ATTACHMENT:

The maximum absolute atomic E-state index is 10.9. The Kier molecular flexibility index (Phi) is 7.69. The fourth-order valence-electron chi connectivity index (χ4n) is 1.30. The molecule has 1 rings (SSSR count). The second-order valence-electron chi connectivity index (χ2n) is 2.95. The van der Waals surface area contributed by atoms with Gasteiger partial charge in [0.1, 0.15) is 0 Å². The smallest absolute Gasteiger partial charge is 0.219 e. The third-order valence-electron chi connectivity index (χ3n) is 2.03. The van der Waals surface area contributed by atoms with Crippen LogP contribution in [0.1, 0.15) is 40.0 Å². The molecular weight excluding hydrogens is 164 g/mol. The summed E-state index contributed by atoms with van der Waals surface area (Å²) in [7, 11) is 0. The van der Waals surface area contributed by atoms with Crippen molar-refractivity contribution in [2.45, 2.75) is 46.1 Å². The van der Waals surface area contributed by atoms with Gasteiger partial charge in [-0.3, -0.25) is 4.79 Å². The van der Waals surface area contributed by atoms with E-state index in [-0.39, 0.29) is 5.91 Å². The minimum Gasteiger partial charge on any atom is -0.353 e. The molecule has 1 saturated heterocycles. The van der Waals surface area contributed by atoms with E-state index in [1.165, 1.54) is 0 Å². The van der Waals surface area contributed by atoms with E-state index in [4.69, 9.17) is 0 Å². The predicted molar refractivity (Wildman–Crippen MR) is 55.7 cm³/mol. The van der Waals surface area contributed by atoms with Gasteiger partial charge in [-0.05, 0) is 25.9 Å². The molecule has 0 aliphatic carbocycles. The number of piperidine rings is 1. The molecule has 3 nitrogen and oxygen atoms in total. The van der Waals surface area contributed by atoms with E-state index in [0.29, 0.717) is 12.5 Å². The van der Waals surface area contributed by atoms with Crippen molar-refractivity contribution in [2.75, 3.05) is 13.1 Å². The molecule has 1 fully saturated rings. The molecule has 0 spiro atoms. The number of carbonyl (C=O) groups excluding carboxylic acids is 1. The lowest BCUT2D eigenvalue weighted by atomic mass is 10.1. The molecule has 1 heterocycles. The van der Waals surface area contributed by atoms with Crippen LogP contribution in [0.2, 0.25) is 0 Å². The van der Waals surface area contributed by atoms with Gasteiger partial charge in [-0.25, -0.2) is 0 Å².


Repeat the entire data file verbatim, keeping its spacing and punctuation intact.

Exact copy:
The maximum absolute atomic E-state index is 10.9. The Kier molecular flexibility index (Phi) is 7.69. The fourth-order valence-electron chi connectivity index (χ4n) is 1.30. The molecule has 1 rings (SSSR count). The second-order valence-electron chi connectivity index (χ2n) is 2.95. The van der Waals surface area contributed by atoms with Gasteiger partial charge in [0.1, 0.15) is 0 Å². The smallest absolute Gasteiger partial charge is 0.219 e. The third-order valence-electron chi connectivity index (χ3n) is 2.03. The van der Waals surface area contributed by atoms with Crippen LogP contribution in [0.1, 0.15) is 40.0 Å². The molecular weight excluding hydrogens is 164 g/mol. The summed E-state index contributed by atoms with van der Waals surface area (Å²) in [7, 11) is 0. The van der Waals surface area contributed by atoms with Crippen molar-refractivity contribution in [2.45, 2.75) is 46.1 Å². The van der Waals surface area contributed by atoms with Gasteiger partial charge in [-0.3, -0.25) is 4.79 Å². The van der Waals surface area contributed by atoms with E-state index in [-0.39, 0.29) is 5.91 Å². The minimum Gasteiger partial charge on any atom is -0.353 e. The molecule has 1 saturated heterocycles. The van der Waals surface area contributed by atoms with E-state index in [1.165, 1.54) is 0 Å². The van der Waals surface area contributed by atoms with E-state index in [4.69, 9.17) is 0 Å². The predicted molar refractivity (Wildman–Crippen MR) is 55.7 cm³/mol. The van der Waals surface area contributed by atoms with Gasteiger partial charge in [-0.05, 0) is 25.9 Å². The molecule has 0 aliphatic carbocycles. The number of piperidine rings is 1. The molecule has 3 nitrogen and oxygen atoms in total. The van der Waals surface area contributed by atoms with E-state index in [0.29, 0.717) is 12.5 Å². The van der Waals surface area contributed by atoms with Crippen molar-refractivity contribution in [2.75, 3.05) is 13.1 Å². The molecule has 1 fully saturated rings. The molecule has 0 spiro atoms. The number of carbonyl (C=O) groups excluding carboxylic acids is 1. The lowest BCUT2D eigenvalue weighted by atomic mass is 10.1. The molecule has 1 heterocycles. The van der Waals surface area contributed by atoms with Crippen LogP contribution in [0.2, 0.25) is 0 Å². The van der Waals surface area contributed by atoms with Gasteiger partial charge in [-0.25, -0.2) is 0 Å².